The scope for public participation in urban policy: A case study of Gear

Walker, E. M (1985) The scope for public participation in urban policy: A case study of Gear. MPhil(R) thesis, University of Glasgow.

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Abstract

Public participation has increased in popularity over the last two decades as a result of both philosophical and pragmatic considerations. The belief that within our 'democratic' society each person ought to have the right to be informed about matters which affect them, has been strengthened as a result of the failure of politicians and officials to identify public preferences. This has led to a questioning of plans and decisions that have been taken on behalf of the wider public. The need to accommodate these developments became most evident in the seventies, initially relating to inner city problems. The aim of this research is to examine how far participation has actually been 'accommodated', more explicit objectives follow in the introductory chapter. Whilst it has been suggested (Sewell and Coppock, 1977) that in an era when authority is being questioned more and more, participation will consequently be demanded, it is also apparent that there now appear to be an increasing number of constraints to achieving effective participation. Within urban policy, changing trends have influenced the nature of these constraints and as a result the 'scope' for participation is now being questioned. This research is therefore concerned with providing an insight into participation, highlighting the limitations to its development, which given the present trends in urban policy appear to be restricting the opportunity for participation even further.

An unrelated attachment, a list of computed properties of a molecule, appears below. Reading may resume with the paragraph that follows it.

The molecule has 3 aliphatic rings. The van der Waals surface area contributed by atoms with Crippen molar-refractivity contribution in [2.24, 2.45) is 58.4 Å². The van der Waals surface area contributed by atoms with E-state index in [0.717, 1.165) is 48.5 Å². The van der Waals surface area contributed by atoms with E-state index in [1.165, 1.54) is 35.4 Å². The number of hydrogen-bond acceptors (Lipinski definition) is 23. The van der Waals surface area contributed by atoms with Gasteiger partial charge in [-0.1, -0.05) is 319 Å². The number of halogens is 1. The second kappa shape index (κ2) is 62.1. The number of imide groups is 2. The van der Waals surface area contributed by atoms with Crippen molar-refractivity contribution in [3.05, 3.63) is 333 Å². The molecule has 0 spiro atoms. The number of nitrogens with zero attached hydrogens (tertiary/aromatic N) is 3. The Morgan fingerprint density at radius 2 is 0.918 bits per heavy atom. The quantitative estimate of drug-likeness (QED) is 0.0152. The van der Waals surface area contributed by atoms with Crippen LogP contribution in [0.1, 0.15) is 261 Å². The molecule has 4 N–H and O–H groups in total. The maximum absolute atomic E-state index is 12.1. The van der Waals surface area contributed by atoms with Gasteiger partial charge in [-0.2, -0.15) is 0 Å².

Item Type: Thesis (MPhil(R))
Qualification Level: Masters
Additional Information: Adviser: Ivan Turok
Keywords: Urban planning, Public administration
Date of Award: 1985
Depositing User: Enlighten Team
Unique ID: glathesis:1985-74124
Copyright: Copyright of this thesis is held by the author.
Date Deposited: 23 Sep 2019 15:33
Last Modified: 23 Sep 2019 15:33
URI: http://theses.gla.ac.uk/id/eprint/74124

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